I thought there were lots of really good suggestions there, even simple things such as getting your recruiters to think about positive action, because people are very quick to start looking at positive discrimination.Poonam Flammarion, Head of Talent Academy, Cloudreach
ED&I is an integral part of how Cloudreach defines success, and its values are embedded in the hiring process (especially for technical staff), leadership practice and business operation.
Cloudreach’s main challenge was around the issues arising from setting recruitment targets.
While setting hiring targets for under-represented communities is the way forward, for many organisations it can bring with it an underlying fear of failure. Historically, there is poor gender and ethnic representation in the tech sector, with a resultant lack of interest in the roles that should help companies bring about positive change. Cloudreach recognised the need to set realistic targets to manage the fear and also change ‘hearts and minds’ about the process.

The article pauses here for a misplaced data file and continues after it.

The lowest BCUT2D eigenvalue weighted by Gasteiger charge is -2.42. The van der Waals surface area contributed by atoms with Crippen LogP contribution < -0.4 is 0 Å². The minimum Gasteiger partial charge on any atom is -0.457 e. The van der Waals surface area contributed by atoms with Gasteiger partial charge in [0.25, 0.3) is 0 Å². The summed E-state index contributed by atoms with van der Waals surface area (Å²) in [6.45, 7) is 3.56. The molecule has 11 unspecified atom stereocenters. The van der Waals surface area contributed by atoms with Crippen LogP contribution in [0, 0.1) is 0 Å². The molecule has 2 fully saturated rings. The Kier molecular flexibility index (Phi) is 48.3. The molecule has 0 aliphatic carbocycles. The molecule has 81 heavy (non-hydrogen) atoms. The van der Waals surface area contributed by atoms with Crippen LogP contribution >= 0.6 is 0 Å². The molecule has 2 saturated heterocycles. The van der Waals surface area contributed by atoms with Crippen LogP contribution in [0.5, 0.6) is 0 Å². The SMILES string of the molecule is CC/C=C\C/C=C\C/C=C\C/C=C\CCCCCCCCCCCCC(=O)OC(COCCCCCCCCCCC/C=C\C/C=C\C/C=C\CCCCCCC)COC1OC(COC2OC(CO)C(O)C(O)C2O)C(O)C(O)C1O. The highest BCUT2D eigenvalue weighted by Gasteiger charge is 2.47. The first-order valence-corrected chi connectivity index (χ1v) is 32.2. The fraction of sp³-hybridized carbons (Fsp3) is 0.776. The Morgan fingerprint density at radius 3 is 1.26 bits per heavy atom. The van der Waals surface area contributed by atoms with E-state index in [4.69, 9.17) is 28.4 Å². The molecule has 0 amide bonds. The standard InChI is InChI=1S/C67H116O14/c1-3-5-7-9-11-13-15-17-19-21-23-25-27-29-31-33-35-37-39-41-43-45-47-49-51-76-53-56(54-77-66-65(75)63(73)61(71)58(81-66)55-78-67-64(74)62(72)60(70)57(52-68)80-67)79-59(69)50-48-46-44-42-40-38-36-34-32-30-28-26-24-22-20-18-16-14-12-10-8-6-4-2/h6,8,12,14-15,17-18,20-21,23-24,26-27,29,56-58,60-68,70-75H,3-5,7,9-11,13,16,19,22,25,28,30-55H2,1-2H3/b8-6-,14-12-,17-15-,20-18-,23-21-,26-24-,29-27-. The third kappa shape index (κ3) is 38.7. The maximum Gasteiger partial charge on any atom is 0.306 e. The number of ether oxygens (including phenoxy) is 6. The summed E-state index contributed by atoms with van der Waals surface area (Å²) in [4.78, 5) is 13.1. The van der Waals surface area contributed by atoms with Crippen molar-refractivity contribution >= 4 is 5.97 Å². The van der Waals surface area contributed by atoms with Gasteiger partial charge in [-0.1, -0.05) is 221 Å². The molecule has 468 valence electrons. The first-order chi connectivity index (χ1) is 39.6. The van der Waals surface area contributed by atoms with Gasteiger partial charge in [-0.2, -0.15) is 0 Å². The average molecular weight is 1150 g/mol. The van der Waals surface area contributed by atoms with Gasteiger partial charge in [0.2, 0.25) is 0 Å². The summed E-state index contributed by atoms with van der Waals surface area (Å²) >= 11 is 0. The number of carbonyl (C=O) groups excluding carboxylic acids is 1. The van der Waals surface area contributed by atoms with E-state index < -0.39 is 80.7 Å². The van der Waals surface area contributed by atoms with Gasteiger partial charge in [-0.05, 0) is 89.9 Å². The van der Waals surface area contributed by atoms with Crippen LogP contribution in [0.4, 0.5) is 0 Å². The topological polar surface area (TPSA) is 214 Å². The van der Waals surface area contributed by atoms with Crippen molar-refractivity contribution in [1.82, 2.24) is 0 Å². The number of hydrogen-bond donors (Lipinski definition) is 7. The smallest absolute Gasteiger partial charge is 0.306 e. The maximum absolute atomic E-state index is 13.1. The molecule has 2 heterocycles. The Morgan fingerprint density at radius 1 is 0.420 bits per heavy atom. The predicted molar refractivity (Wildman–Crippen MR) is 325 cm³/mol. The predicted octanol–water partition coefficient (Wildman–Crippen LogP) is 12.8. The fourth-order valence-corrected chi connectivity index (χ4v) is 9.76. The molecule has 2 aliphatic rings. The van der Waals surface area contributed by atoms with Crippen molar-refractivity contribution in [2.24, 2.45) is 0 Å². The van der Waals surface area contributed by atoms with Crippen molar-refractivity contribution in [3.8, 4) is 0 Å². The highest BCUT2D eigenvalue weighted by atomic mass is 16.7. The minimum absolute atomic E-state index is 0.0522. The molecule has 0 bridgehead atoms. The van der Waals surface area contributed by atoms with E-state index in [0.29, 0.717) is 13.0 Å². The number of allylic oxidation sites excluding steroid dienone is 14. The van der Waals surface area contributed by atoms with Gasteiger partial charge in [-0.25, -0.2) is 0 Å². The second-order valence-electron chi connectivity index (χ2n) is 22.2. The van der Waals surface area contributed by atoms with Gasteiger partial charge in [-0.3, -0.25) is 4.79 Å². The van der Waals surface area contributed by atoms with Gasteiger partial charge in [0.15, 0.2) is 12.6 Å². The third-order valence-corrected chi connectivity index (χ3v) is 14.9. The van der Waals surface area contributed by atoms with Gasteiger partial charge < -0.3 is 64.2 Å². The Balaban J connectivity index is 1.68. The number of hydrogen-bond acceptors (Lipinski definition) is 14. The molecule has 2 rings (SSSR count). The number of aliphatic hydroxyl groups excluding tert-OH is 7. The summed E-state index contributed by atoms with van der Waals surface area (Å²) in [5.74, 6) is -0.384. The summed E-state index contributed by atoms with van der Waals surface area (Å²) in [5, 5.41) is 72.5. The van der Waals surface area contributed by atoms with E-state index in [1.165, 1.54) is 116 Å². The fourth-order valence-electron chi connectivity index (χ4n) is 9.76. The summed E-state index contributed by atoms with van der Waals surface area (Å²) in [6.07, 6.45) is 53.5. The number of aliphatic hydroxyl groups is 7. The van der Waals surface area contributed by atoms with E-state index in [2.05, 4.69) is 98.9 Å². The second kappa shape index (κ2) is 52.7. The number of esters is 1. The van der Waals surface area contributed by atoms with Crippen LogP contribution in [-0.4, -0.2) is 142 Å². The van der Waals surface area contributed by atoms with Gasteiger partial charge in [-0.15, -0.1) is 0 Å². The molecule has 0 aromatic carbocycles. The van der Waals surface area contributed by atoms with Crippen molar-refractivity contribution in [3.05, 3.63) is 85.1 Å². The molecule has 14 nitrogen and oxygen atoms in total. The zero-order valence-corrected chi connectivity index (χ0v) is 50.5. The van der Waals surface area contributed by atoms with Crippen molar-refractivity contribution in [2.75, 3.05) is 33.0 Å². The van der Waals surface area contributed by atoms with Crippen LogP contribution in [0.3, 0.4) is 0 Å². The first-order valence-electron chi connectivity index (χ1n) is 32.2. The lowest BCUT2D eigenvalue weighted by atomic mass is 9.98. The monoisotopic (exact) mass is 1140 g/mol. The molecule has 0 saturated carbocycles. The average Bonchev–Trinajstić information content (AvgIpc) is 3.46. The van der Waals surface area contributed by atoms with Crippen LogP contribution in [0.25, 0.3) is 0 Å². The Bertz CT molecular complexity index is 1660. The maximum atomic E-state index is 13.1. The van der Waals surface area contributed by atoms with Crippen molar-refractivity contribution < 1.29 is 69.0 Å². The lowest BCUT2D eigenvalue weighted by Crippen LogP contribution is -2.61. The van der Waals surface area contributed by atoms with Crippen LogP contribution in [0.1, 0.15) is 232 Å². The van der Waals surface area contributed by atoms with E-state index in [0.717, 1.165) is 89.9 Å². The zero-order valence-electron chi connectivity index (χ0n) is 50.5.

Many organisations (and candidates) have been faced with an assumption that positive discrimination is applied as a method to meet targets, which leads to doubt about the process and the quality and merit of the candidates who are offered positions.
There is still an argument amongst many, that if businesses are not asking for sufficient experience and qualifications, the quality of appointments will not be as good. There can be a perception that those groups are under-represented because the experienced talent in that community doesn’t exist.
Cloudreach recognise that many groups and communities are under-represented in the tech sector, but has consciously decided to focus on recruiting young Black men aged 18-24. As this is the group which presents highly in unemployment statistics.
Unless you’ve got a very specific issue that has been identified and everybody agrees with it, the male-female ratio is a very obvious one and something that people generally feel comfortable talking about – but when you talk about people of colour, ethnicity or other things, people suddenly don’t feel that it is their place to talk about it.Poonam Flammarion, Head of Talent Academy, Cloudreach